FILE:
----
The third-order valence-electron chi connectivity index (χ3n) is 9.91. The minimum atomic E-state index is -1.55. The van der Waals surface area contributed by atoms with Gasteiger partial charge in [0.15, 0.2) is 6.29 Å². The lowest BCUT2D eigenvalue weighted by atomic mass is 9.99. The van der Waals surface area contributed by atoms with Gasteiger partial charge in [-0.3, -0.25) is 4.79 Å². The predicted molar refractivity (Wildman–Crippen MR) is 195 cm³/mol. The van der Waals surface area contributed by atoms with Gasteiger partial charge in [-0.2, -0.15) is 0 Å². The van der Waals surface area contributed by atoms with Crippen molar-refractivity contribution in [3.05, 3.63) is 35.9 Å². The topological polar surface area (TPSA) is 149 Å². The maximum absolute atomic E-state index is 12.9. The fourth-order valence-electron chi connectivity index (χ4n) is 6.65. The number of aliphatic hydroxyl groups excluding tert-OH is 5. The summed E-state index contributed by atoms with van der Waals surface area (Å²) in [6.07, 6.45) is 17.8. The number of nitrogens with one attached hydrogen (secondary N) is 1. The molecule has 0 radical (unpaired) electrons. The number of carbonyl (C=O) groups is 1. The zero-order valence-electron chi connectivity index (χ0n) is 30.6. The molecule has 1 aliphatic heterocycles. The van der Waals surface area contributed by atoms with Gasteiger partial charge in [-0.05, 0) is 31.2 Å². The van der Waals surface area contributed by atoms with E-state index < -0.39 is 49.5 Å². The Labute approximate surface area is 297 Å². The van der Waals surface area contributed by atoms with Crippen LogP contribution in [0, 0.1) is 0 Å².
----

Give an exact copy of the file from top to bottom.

The third-order valence-electron chi connectivity index (χ3n) is 9.91. The minimum atomic E-state index is -1.55. The van der Waals surface area contributed by atoms with Gasteiger partial charge in [0.15, 0.2) is 6.29 Å². The lowest BCUT2D eigenvalue weighted by atomic mass is 9.99. The van der Waals surface area contributed by atoms with Gasteiger partial charge in [-0.3, -0.25) is 4.79 Å². The predicted molar refractivity (Wildman–Crippen MR) is 195 cm³/mol. The van der Waals surface area contributed by atoms with Gasteiger partial charge in [-0.2, -0.15) is 0 Å². The van der Waals surface area contributed by atoms with Crippen molar-refractivity contribution in [3.05, 3.63) is 35.9 Å². The topological polar surface area (TPSA) is 149 Å². The maximum absolute atomic E-state index is 12.9. The fourth-order valence-electron chi connectivity index (χ4n) is 6.65. The number of aliphatic hydroxyl groups excluding tert-OH is 5. The summed E-state index contributed by atoms with van der Waals surface area (Å²) in [6.07, 6.45) is 17.8. The number of nitrogens with one attached hydrogen (secondary N) is 1. The molecule has 0 radical (unpaired) electrons. The number of carbonyl (C=O) groups is 1. The zero-order valence-electron chi connectivity index (χ0n) is 30.6. The molecule has 1 aliphatic heterocycles. The van der Waals surface area contributed by atoms with Gasteiger partial charge in [-0.05, 0) is 31.2 Å². The van der Waals surface area contributed by atoms with E-state index < -0.39 is 49.5 Å². The Labute approximate surface area is 297 Å². The van der Waals surface area contributed by atoms with Crippen LogP contribution in [0, 0.1) is 0 Å².